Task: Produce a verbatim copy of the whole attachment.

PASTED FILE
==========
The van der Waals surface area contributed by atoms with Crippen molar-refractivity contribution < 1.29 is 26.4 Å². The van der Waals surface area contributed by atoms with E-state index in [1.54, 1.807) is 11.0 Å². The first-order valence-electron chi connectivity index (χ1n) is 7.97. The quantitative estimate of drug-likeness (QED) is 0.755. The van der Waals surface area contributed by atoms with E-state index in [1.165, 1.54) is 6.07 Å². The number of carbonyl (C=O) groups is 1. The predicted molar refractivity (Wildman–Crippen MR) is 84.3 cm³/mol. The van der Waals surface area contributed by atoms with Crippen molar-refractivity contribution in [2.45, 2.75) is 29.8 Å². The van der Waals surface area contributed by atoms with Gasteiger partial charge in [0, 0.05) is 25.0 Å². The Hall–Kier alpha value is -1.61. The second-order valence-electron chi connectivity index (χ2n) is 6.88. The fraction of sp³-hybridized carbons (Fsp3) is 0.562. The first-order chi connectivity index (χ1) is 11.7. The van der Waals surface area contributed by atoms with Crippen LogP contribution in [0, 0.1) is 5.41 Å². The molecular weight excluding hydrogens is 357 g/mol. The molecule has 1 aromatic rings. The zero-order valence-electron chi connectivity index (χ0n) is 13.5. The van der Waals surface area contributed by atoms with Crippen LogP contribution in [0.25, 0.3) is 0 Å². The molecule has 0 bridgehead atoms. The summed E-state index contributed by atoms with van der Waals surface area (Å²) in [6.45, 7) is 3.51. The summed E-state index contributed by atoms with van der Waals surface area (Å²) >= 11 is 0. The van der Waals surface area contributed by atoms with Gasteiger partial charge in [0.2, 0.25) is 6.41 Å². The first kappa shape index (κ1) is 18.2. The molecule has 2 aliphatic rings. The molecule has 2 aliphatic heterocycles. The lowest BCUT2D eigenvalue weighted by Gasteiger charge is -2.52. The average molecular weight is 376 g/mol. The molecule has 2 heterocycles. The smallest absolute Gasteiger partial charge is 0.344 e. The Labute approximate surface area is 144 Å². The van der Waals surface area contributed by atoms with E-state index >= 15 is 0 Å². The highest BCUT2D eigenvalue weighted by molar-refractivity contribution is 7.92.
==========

The van der Waals surface area contributed by atoms with Crippen molar-refractivity contribution < 1.29 is 26.4 Å². The van der Waals surface area contributed by atoms with E-state index in [1.54, 1.807) is 11.0 Å². The first-order valence-electron chi connectivity index (χ1n) is 7.97. The quantitative estimate of drug-likeness (QED) is 0.755. The van der Waals surface area contributed by atoms with E-state index in [1.165, 1.54) is 6.07 Å². The number of carbonyl (C=O) groups is 1. The predicted molar refractivity (Wildman–Crippen MR) is 84.3 cm³/mol. The van der Waals surface area contributed by atoms with Crippen molar-refractivity contribution in [2.45, 2.75) is 29.8 Å². The van der Waals surface area contributed by atoms with Gasteiger partial charge in [0, 0.05) is 25.0 Å². The Hall–Kier alpha value is -1.61. The second-order valence-electron chi connectivity index (χ2n) is 6.88. The fraction of sp³-hybridized carbons (Fsp3) is 0.562. The first-order chi connectivity index (χ1) is 11.7. The van der Waals surface area contributed by atoms with Crippen LogP contribution in [0, 0.1) is 5.41 Å². The molecular weight excluding hydrogens is 357 g/mol. The molecule has 1 aromatic rings. The zero-order valence-electron chi connectivity index (χ0n) is 13.5. The van der Waals surface area contributed by atoms with Crippen LogP contribution in [0.25, 0.3) is 0 Å². The molecule has 0 bridgehead atoms. The summed E-state index contributed by atoms with van der Waals surface area (Å²) in [6.45, 7) is 3.51. The summed E-state index contributed by atoms with van der Waals surface area (Å²) >= 11 is 0. The van der Waals surface area contributed by atoms with Gasteiger partial charge in [0.2, 0.25) is 6.41 Å². The first kappa shape index (κ1) is 18.2. The molecule has 2 aliphatic rings. The molecule has 2 aliphatic heterocycles. The lowest BCUT2D eigenvalue weighted by Gasteiger charge is -2.52. The average molecular weight is 376 g/mol. The molecule has 2 heterocycles. The smallest absolute Gasteiger partial charge is 0.344 e. The Labute approximate surface area is 144 Å². The van der Waals surface area contributed by atoms with E-state index >= 15 is 0 Å². The highest BCUT2D eigenvalue weighted by molar-refractivity contribution is 7.92.